Howard D. Crow DE-252


Howard D. Crow

(DE-252: dp. 1,200; 1. 306'; b. 30'7"; dr. 8'7"; s. 21 k.; cgl. 186; a. 3 3", 2 40mm., 8 20mm., 2 dct., 8 dcp., 1 dcp. (h.h.), 3 21" tt.; cl Edsall)

Howard D. Crow (DE-252) was launched by Brown Shipbuilding Co., Houston, Tex., 26 April 1943; sponsored by Miss Viola Elaine Warner; and commissioned 27 September 1943, Lt. Comdr. D. T. Adams, USCG, in command.

Manned by the Coast Guard, Howard D. Crow conducted shakedovm training out of Bermuda during October and November, reporting to Norfolk for convoy duty 1 December. The destroyer escort sailed with her first convoy 15 December, saw it safely to Casablanca, and returned to New York 24 January 1944. In the months that followed Howard D. Crow made 10 arduous escort voyages to British ports, protecting the supplies which sustained the great land offensive which was to end the war with Germany.

The destroyer escort was berthed at New York when Germany surrendered 8 May 1946, and after extensive refresher training in the Caribbean sailed from Guantanamo Bay for the Pacific War 2 July. Arriving Pearl Harbor via the Panama Canal 25 July, Eoward D. Crow continued into the western Pacific for a tour of vital weather-reporting duty, so important to the operation of the great fleets. She sailed from Midway 13 December 1945, and after stopping at the Panama Canal and New York arrived Green Cove Springs, 15 March 1946. She decommissioned 22 May 1946 and entered the Atlantic Reserve Fleet.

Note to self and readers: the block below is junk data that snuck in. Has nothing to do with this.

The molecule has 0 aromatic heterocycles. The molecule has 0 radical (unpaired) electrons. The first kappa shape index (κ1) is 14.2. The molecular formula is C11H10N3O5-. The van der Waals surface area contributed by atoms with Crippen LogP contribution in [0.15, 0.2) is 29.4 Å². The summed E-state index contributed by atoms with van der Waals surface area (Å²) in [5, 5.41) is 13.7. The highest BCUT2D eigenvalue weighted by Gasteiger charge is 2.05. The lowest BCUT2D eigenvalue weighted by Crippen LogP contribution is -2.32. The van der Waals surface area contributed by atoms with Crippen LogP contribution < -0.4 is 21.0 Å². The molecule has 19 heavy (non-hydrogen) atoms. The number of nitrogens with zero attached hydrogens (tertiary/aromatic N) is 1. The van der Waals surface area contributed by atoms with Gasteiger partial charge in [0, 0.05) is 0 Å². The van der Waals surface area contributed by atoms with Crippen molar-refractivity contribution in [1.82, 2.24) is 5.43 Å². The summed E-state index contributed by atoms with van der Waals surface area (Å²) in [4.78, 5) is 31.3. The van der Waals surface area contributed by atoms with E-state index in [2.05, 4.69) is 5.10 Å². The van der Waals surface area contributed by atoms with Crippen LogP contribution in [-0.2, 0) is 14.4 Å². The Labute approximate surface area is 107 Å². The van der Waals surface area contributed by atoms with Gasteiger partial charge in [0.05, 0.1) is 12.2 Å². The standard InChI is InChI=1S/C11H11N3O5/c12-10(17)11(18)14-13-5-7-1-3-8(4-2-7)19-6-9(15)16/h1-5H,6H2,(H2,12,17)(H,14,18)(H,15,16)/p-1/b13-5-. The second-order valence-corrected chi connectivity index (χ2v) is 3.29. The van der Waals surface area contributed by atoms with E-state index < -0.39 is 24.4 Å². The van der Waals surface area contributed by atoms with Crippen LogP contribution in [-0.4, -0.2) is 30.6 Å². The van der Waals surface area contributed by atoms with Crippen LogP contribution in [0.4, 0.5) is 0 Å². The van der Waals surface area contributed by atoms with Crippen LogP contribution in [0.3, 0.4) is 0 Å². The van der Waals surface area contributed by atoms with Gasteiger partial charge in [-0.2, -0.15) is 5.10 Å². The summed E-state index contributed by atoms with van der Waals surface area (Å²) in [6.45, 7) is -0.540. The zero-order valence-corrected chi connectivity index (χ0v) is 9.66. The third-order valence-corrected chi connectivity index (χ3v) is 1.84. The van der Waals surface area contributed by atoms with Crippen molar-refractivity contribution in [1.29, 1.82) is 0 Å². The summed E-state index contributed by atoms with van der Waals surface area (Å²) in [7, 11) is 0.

With the Korean conflict came greater demands on the far-flung Navy, and Howard D. Crow recommissioned 6 July 1951 with a Navy crew. After shakedown training she reported to Key West as Sonar ~School training ship, helping develop new equipment and tactics in antisubmarine warfare. Moving north to Newport in 1952, the ship took part in fleet antisubmarine exercises off the coast. For the next 6 years Howard D. Crow followed this pattern of operations—antisubmarine training, exercises in the Atlantic and Carthhean, and periodic overhauls. In 1957 she took part in important NATO exercises with almost 50 ships from a dozen countries and in 1958 the versatile ship acted as communications ship during a successful Jupiter nose-cone recovery off Puerto Rico.

Howard D. Crow was assigned to Galveston, Tex., as reserve training ship in September 1958. In this capacity she conducted 2-week training cruises for reservisks, and at the same time maintained the ship in a high state of readiness for any emergency. Her periodic training cruises took the escort vessel to Key West and the Caribbean. In August 1961, however, the Berlin situation worsened, and Howard D. Crow was one of several reserve training ships returned to active service to increase the nation's readiness. She conducted refresher training at Guantanamo Bay and operated with the fleet in the Atlantic and Caribbean until August 1962.

The ship returned to reserve training duty 1 August 1962, again based at Galveston. She continued through 1963 into 1967 to provide at-sea training for naval reservists so vital in keeping America's defenses at the highest possible level of training and skill.